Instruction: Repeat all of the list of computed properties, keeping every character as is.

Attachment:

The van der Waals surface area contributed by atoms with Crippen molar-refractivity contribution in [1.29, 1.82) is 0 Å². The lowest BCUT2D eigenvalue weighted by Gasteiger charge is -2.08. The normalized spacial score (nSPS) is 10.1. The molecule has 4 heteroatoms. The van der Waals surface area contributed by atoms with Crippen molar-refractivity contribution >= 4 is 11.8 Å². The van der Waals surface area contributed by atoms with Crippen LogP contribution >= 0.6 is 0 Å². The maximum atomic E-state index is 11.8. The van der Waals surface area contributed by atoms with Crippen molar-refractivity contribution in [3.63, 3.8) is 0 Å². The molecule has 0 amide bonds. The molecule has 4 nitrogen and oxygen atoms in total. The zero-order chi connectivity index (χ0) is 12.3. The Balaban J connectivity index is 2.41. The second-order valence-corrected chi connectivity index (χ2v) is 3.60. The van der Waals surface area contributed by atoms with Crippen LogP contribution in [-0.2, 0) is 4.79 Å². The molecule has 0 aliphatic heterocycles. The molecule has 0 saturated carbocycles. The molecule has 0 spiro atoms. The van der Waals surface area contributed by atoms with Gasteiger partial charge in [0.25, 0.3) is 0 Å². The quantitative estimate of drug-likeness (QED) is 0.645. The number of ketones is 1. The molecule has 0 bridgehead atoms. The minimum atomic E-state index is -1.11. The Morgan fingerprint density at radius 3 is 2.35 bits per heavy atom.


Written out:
The van der Waals surface area contributed by atoms with Crippen molar-refractivity contribution in [1.29, 1.82) is 0 Å². The lowest BCUT2D eigenvalue weighted by Gasteiger charge is -2.08. The normalized spacial score (nSPS) is 10.1. The molecule has 4 heteroatoms. The van der Waals surface area contributed by atoms with Crippen molar-refractivity contribution >= 4 is 11.8 Å². The van der Waals surface area contributed by atoms with Crippen LogP contribution >= 0.6 is 0 Å². The maximum atomic E-state index is 11.8. The van der Waals surface area contributed by atoms with Crippen molar-refractivity contribution in [3.63, 3.8) is 0 Å². The molecule has 0 amide bonds. The molecule has 4 nitrogen and oxygen atoms in total. The zero-order chi connectivity index (χ0) is 12.3. The Balaban J connectivity index is 2.41. The second-order valence-corrected chi connectivity index (χ2v) is 3.60. The van der Waals surface area contributed by atoms with Crippen LogP contribution in [-0.2, 0) is 4.79 Å². The molecule has 0 aliphatic heterocycles. The molecule has 0 saturated carbocycles. The molecule has 0 spiro atoms. The van der Waals surface area contributed by atoms with Gasteiger partial charge in [0.25, 0.3) is 0 Å². The quantitative estimate of drug-likeness (QED) is 0.645. The number of ketones is 1. The molecule has 0 bridgehead atoms. The minimum atomic E-state index is -1.11. The Morgan fingerprint density at radius 3 is 2.35 bits per heavy atom.